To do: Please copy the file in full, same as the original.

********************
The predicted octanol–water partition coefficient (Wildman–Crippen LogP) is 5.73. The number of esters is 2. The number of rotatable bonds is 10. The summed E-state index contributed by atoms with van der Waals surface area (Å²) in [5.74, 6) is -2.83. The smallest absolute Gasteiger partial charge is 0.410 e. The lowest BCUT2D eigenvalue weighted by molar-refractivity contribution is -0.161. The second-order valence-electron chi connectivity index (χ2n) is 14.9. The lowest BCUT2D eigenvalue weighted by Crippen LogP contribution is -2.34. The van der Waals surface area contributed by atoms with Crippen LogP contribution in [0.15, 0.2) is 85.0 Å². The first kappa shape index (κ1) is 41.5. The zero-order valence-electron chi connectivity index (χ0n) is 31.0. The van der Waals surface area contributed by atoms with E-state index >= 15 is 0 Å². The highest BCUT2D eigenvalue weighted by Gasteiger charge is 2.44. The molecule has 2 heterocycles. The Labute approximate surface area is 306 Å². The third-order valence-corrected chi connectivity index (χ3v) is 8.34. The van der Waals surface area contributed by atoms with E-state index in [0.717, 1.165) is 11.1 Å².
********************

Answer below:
The predicted octanol–water partition coefficient (Wildman–Crippen LogP) is 5.73. The number of esters is 2. The number of rotatable bonds is 10. The summed E-state index contributed by atoms with van der Waals surface area (Å²) in [5.74, 6) is -2.83. The smallest absolute Gasteiger partial charge is 0.410 e. The lowest BCUT2D eigenvalue weighted by molar-refractivity contribution is -0.161. The second-order valence-electron chi connectivity index (χ2n) is 14.9. The lowest BCUT2D eigenvalue weighted by Crippen LogP contribution is -2.34. The van der Waals surface area contributed by atoms with Crippen LogP contribution in [0.15, 0.2) is 85.0 Å². The first kappa shape index (κ1) is 41.5. The zero-order valence-electron chi connectivity index (χ0n) is 31.0. The van der Waals surface area contributed by atoms with E-state index >= 15 is 0 Å². The highest BCUT2D eigenvalue weighted by Gasteiger charge is 2.44. The molecule has 2 heterocycles. The Labute approximate surface area is 306 Å². The third-order valence-corrected chi connectivity index (χ3v) is 8.34. The van der Waals surface area contributed by atoms with E-state index in [0.717, 1.165) is 11.1 Å².